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The Centers for Disease Control (CDC) issued an official U.S. travel warning over Zika outbreak. See this CBS News story for more information.

Meanwhile, The Centers for Disease Control has also confirmed that the Zika virus can be transmitted through sexual contact. This means that your partner may be bitten by a mosquito and become infected with the Zika virus and then he could infect you. Most people who become infected with the Zika virus don’t get sick so your partner might not show any symptoms. If you’re trying to get pregnant, it’s very important to protect yourself and your partner from mosquito bites. And, if you know you’re pregnant, you and your partner need to use a condom the proper way, every time you have vaginal, anal, or oral (mouth-to-penis) sex. Or, you should not have sex while you are pregnant. 

Questions and Answers about Sexual Transmission of the Zika Virus

What kind of sexual activity puts someone at risk for Zika if their partner is infected?

A man with Zika can transmit the virus to his sex partner(s) through sexual intercourse, including vaginal and anal sex, and likely, oral sex (fellatio). At this time, there is no evidence that a woman with Zika can transmit the virus to her sex partner(s) during vaginal sex or cunnilingus (mouth-to-vagina oral sex). There is also no evidence that Zika can be transmitted through deep kissing. Available studies have detected Zika in saliva, urine, and breast milk, but not in vaginal swabs collected from women with Zika.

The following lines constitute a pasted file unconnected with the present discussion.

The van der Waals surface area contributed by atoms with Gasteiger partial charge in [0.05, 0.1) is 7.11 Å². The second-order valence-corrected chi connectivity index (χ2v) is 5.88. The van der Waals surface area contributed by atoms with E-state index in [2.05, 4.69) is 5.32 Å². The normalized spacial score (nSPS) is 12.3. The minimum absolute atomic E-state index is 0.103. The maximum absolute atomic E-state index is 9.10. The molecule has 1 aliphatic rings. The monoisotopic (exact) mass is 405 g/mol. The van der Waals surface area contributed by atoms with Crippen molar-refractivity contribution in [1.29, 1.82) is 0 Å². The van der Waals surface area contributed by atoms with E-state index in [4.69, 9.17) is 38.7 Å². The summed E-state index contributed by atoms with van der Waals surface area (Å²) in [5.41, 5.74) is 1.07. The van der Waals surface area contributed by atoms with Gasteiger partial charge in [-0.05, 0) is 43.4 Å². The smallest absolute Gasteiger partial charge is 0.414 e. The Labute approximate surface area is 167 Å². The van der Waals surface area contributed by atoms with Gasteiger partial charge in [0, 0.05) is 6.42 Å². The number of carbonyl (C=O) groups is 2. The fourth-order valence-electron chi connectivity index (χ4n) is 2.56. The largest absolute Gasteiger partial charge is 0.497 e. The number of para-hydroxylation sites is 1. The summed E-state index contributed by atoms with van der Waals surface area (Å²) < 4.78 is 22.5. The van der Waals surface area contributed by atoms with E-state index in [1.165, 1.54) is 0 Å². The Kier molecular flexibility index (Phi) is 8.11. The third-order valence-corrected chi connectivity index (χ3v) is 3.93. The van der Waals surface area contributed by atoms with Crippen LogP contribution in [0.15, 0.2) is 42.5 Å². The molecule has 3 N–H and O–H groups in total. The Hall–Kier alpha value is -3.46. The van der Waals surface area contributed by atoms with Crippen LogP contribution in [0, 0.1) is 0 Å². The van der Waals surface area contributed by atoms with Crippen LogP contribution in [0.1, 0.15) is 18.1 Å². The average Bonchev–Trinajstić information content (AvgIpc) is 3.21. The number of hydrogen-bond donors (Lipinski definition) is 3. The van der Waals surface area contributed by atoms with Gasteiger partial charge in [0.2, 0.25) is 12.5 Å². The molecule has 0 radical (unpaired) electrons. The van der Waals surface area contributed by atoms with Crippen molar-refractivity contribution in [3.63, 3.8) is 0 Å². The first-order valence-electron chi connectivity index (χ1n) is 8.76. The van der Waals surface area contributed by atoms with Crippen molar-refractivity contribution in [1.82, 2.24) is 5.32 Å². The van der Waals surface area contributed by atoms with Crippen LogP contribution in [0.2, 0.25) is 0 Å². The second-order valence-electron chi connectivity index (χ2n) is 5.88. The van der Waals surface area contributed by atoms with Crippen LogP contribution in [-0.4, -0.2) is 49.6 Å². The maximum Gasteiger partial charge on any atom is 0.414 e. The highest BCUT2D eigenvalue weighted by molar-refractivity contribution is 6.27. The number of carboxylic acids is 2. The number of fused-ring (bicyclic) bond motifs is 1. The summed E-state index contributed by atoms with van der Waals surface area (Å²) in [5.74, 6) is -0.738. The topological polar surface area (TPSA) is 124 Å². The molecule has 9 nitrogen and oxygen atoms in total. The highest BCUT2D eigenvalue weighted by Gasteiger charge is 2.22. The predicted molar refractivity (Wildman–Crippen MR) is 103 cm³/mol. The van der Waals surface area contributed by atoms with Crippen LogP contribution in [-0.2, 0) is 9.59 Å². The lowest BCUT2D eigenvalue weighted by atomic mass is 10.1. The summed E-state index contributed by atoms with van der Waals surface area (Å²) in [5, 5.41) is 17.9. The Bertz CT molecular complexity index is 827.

Can asymptomatic infected men have Zika in semen and transmit it to their sex partners?

We don’t know. In known cases of sexual transmission, the men had Zika virus symptoms. From these cases, we know the virus can be spread when the man has symptoms, before symptoms start, and after symptoms resolve.

Studies are underway to help us better understand when and under what circumstances Zika can be transmitted sexually. Specifically, scientists are examining whether there are differences between the semen of men with symptomatic and asymptomatic Zika infection in terms of the incidence of viral shedding, the concentrations of virus in semen, and the duration and pattern (e.g. steady decline, intermittent on/off) of viral shedding.  

How long can Zika be transmitted to sex partners after initial infection?

We don’t know. Zika virus has been detected in semen up to 62 days after the onset of symptoms. The CDC therefore recommends that men who have been diagnosed with Zika should use condoms or not having sex for at least 6 months. Ongoing studies are examining the incidence and duration of Zika virus shedding in the semen of men with symptomatic and asymptomatic Zika infection.

Should men take precautions to prevent Zika transmission to female and male sex partners?

Yes. Zika virus infection during pregnancy is a cause of microcephaly and other severe fetal brain defects. Men who live in or travel to areas with Zika should protect their sex partners from sexually transmitted Zika, particularly if their partner is pregnant or may become pregnant.

Men with pregnant partners should be counseled to use condoms every time they have vaginal, anal, or oral (mouth-to-penis) sex or abstain from sex for the duration of the pregnancy.  Following this advice is important for all men at risk of Zika infection, including men who do not have symptoms of illness because the infection is most often asymptomatic and we do not yet know the extent to which asymptomatically infected men shed infectious Zika virus in their semen.

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